It’s Time to Get Your Flu Shot

What is influenza?

Influenza is a highly contagious respiratory illness that is spread through contact with microscopic water particles in the air.

The typical symptoms are:

  • Abrupt onset of high fever
  • Headache
  • Body aches
  • Sore throat
  • Coughing
  • Vomiting (in some cases)

The nickname, “flu”, is sometimes used to refer to several different diseases. The “stomach flu” is a virus that gets into the intestines, causing vomiting and diarrhea, whereas “Influenza” is a respiratory infection. The “flu shot”, or more precisely, the “influenza vaccine” will not prevent the stomach flu, nor will it prevent common colds or other types of illness.

What will the flu season be like this year?

We have seen unusually low influenza numbers over the past 2 years thanks to masking, social distancing, and reduced travel. However, while it is hard to predict what the upcoming season will be like, there are indications that this flu season will be much more severe.

What happens in the Southern Hemisphere during cold and flu season can help predict what the Northern Hemisphere may experience, and Australia has just been through its worst flu season of the past 5 years.

In addition, there are concerns about the possibility of a “twindemic”. In other words, an influenza outbreak layered on top of the current COVID-19 pandemic. If a patient were infected with both influenza and COVID-19 at the same time, that could be much more devastating.

Do kids need flu shots?

Yes, children are susceptible to severe illness from the flu. Unfortunately, every year many people become extremely ill from influenza. Some need to be on breathing machines to support their failing lungs. In 2019, the year before COVID-19 began circulating, 188 pediatric patients died from influenza in the United States.

Typically, 80% of the children who die are unvaccinated and the majority were previously healthy, without underlying health conditions.

The elderly are hit even harder. Typically, 20,000-50,000 elderly die of influenza each year. Getting vaccinated can help prevent spreading the disease to a frail grandparent or neighbor.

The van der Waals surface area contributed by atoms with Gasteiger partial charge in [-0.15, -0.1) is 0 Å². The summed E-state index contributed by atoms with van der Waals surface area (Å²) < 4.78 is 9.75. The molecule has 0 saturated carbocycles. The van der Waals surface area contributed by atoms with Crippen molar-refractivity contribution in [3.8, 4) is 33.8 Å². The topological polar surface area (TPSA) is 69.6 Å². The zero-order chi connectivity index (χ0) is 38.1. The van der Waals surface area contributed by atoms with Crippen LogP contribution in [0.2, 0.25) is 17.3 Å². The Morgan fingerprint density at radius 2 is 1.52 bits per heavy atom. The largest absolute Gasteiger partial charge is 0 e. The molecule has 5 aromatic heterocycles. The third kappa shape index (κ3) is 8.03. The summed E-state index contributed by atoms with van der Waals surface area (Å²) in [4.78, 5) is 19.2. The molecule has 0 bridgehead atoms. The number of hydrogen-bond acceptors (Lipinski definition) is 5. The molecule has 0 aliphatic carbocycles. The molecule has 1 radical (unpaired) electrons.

Do you need a flu shot every year?

Yes, yearly vaccines are recommended since immunity from the vaccine wanes over time. The influenza virus also changes and mutates into new variants or strains, so the composition of the vaccine needs to be adjusted every year to protect against the most common variants.

This year, all influenza vaccines protect against 4 strains of the virus, including H1N1. While the vaccine isn’t guaranteed to prevent all influenza infections, it does clearly reduce the severity of the disease.

Should I get a flu shot?

We strongly encourage everyone 6 months and older who are eligible to get vaccinated. Some people may experience mild side effects from the vaccine, such as a low fever or body aches for a day or two. The symptoms you would experience from an actual influenza infection without vaccination would typically be much more severe than any symptoms you might experience from the flu shot.

Influenza vaccines cannot give you the flu. Some who are vaccinated may later still become infected with influenza, but it will clearly be much milder than if that person got the disease without the boost in their immune system from the vaccine.

Not only does immunization help the one receiving it, but it also helps reduce the amount of influenza circulating in the community, thereby helping all those around as well. You never know if someone around you has a weakened immune system and would be more susceptible to complications or death.

The science is clear that the vaccine for influenza dramatically reduces the severity of the illness and the risk of hospitalization and death. So please, get vaccinated!

More information

Cover image credit: Heather Hazzan, SELF Magazine.

Categories: Immunizations/Vaccines, Influenza/Colds
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